Every presidential election is consequential, but the Election of 1860 would play a significant role in whether the United States would remain one nation. The division of the North and South on the issue of slavery threatened to cause a secession of the South. The result of the election would determine whether that threat would materialize and cause a Second American Revolution. Read more
The Democratic Party and Whig Party were the dominant political parties from the early 1830s up until the mid-1850s. Both were institutions in national politics despite not having a coherent national organization by cobbling together a diverse group of states to win elections. While the Democrats had a more populist agenda, the Whigs were more focused on pursuing industrialization and development of the country. See David Potter, The Impending Crisis: America Before the Civil War, 1848-1861, 226. While the Democratic Party would survive to the present day, the Whig Party would not survive the mid-1850s, not as a result of its own ineptness but because of the changing political landscape of that era. Read more
After the passage of the Kansas-Nebraska Act, William Seward proclaimed to the Senate that “[w]e will engage in competition for the virgin soil of Kansas, and God give the victory to the side which is stronger in numbers as it is in right.” Congressional Globe, 33 Cong., 1 sess., appendix, 769. Rather than settling the issue of slavery in Kansas, the Act made Kansas the figurative and literal battleground for the issue of slavery.
Since the outbreak of the Civil War and continuing to the present day, the role of slavery in splitting America has been hotly debated. One may wonder whether there was merely a correlation between slavery and the Civil War or whether slavery was the cause. Investigating the nuances of the issue of slavery reveals that the Civil War resulted from sectionalism and slavery, which were practically synonymous.
One of the most outspoken Representatives in the House of Representatives, John Quincy Adams, had opposed the declaration of war on Mexico and fought President James Polk’s policies for the duration of his presidency.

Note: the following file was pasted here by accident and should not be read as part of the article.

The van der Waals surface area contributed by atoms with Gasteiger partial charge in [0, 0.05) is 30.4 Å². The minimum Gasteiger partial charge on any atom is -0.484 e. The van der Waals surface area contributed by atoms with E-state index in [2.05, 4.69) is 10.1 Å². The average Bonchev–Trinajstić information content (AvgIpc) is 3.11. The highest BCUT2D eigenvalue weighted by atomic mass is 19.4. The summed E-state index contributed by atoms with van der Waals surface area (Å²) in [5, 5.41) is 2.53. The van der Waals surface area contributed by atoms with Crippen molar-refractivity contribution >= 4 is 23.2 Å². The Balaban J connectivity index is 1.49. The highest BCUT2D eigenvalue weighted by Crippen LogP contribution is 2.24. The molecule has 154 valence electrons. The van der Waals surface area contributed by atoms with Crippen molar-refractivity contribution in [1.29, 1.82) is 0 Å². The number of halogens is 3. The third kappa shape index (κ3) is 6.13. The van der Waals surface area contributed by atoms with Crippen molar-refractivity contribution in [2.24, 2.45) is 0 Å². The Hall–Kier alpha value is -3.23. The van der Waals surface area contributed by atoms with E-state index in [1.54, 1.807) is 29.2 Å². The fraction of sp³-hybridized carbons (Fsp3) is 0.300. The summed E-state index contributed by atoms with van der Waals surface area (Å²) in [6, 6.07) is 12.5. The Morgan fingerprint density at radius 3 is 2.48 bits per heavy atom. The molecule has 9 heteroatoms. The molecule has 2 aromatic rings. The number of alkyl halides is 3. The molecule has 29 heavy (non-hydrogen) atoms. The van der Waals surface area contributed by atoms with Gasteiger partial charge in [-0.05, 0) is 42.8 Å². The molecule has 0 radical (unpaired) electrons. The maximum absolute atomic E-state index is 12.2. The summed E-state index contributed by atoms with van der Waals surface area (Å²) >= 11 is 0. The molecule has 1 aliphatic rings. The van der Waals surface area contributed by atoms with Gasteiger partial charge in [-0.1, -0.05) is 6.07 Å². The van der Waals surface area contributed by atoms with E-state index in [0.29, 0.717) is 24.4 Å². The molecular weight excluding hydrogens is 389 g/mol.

In 1842, John Quincy Adams presented to the House of Representatives a petition from 42 residents of Haverhill, Massachusetts, requesting that the Union be dissolved. Daniel Walker Howe, What Hath God Wrought: Transformation of America, 1815-1848, 610. Henry Wise, Congressman from Virginia, “demanded the former president be censured.” Id.
The labor movement gained significant momentum during the 1830s and 1840s, paving the way for future generations of Americans to secure extensive workers’ rights.
“Americanus” [John Stevens, Jr.] I
Daily Advertiser (New York), November 2, 1787
Following are excerpts from John Stevens, Jr.’s article in the Daily Advertiser:
“But, so prone is the spirit of man to party and faction, that even this admirable system will not prevent their mischievous efforts, in a state possessing a ‘small territory.’ Read more
Following the War of 1812, enfranchisement broadened in American society considerably.
Education was not always such a prominent issue in every state and every American community in the way that modern Americans experience. Horace Mann, who was secretary of the Massachusetts State Board of Education in 1837, ensured that all schools would have in common: “tuition-free, tax-supported, meeting statewide standards of curriculum, textbooks, and facilities, staffed with teachers who had been trained in state normal schools, modeled on the French école normale.” Daniel Walker Howe, What Hath God Wrought: Transformation of America, 1815-1848, 453.